We’re talking about silence in this issue—the various ways in which it is felt, embodied, mobilized, and politicized. Your work mentions hesitation as a generative form of affect. Hesitation and silence are so often intertwined.

Can you speak to how hesitation lives in your practice?

What does it mean to you?
My interest in hesitation as a form of affect comes from my exploration and use of phenomenology, and specifically Maurice Merleau-Ponty’s approach to phenomenology, within my art practice. In his take on the study of lived experience, Merleau-Ponty is particularly interested in the notion of sedimentation, which speaks to the way in which particular forms of perception become naturalised. Contemporary feminist philosphers such as Alia Al-Saji and Helen Ngo have taken on this line of thinking and deepened it in innovative ways that trouble the naturalized perception of race. For them, creating space for hesitation in how we understand and perceive race creates an interstice, an opportunity to trouble the process of racialization altogether, to re-think race and how we understand it.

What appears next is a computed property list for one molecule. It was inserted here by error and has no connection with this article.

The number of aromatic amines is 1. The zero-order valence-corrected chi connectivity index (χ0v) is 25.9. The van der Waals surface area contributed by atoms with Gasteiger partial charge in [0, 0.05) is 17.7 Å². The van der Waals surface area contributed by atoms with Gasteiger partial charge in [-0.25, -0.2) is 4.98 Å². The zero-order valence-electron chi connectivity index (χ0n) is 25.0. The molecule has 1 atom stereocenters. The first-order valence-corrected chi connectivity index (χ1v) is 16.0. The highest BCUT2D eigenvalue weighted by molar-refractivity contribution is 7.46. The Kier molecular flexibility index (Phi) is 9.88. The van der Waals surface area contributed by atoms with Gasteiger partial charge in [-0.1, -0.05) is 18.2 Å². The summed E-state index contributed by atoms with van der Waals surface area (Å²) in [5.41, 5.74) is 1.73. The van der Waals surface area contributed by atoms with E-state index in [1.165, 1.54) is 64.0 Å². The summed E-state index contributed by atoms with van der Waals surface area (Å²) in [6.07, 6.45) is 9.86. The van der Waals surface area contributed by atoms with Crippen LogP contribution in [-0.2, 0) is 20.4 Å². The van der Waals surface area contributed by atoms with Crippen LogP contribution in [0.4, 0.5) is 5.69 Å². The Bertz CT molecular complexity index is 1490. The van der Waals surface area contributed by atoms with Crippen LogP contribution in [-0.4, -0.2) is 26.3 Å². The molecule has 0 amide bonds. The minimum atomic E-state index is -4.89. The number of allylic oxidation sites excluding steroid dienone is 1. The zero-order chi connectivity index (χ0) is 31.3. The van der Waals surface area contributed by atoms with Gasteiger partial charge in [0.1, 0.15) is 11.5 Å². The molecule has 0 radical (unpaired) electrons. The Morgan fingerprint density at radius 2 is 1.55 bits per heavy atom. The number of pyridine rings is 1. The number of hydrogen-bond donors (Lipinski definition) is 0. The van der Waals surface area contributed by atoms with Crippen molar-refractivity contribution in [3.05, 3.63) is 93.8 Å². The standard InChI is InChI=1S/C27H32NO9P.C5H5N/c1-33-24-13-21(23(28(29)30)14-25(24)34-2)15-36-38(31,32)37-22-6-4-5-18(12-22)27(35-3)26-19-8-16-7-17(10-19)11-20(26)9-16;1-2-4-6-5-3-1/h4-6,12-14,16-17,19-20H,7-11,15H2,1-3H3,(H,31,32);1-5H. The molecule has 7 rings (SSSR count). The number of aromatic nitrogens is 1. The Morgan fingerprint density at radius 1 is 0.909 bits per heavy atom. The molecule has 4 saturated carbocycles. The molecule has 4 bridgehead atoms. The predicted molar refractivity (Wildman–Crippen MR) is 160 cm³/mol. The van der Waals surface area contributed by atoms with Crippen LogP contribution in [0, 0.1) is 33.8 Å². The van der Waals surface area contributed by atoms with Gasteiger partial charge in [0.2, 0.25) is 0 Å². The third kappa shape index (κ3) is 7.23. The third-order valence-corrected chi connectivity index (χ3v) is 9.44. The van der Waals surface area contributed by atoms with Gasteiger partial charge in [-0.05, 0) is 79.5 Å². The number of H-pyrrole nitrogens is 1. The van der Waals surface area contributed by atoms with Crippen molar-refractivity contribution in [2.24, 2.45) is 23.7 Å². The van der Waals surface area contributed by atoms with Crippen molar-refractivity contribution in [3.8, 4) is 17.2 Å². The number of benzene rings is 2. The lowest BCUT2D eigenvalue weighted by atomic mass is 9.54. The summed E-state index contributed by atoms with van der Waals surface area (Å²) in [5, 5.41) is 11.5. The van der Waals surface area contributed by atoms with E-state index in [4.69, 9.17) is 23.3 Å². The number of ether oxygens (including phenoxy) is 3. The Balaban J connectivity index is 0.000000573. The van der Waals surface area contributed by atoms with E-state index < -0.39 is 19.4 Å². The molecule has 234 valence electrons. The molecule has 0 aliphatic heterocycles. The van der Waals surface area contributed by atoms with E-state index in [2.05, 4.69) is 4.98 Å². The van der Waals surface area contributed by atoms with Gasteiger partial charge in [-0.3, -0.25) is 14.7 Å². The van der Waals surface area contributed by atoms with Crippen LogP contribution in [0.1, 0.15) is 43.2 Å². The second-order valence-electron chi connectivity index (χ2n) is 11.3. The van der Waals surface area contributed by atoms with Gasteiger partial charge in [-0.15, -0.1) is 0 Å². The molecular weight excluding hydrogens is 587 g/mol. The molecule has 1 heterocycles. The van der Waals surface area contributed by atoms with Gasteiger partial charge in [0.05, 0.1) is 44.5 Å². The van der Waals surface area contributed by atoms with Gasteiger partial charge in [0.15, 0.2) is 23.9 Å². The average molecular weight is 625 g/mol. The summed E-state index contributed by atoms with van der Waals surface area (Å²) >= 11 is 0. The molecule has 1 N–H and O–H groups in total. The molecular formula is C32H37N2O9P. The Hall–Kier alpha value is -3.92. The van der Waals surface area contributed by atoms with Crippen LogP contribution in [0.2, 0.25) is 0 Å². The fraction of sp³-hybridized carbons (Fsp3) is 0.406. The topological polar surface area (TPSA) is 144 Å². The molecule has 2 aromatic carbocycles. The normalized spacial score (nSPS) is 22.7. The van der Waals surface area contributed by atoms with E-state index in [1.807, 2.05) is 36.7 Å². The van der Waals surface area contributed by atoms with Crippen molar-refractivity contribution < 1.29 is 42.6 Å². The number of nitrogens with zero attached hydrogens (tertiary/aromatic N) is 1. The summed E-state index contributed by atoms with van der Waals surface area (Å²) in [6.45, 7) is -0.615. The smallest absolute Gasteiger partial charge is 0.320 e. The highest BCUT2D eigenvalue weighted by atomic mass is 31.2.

The first piece of the installation,  “I want you to know that I am hiding something from you” was conceived as a game of hide-and-seek that the audience was unwittingly brought into...

I’ve been interested in fostering hesitation in my practice, creating works that aim to create and play on moments of hesitation. A prime example is my two-part 2019 installation “I want you to know that I am hiding something from you / since what I might be is uncontainable”. The first piece of the installation was conceived of as a game of hide-and-seek that the audience was unwittingly brought into—invited to find a representation of me that was hidden in the room.

The work played on the assumption that the audience would navigate the room in a number of different ways and that the varying levels of involvement would yield different experiences. One option was for an audience member to enter, become confused and bored by the installation and leave. The other would be for the audience member to be equally confused but attempt to better understand the work by walking up close to the red banners on the wall and spending more time in the space, gauging how best to experience it. The final option would be to come in, hesitate, spend time in the space, and finally step onto the podium—which was fashioned after a slave auction block—and look through the red plexiglas at the banner. This action would enable them to see hidden images that could only be viewed from that particular position in the space. Hesitation is present in all three options, but it is only through sitting with it, pushing past it and engaging with the work that one is truly able to experience the installation.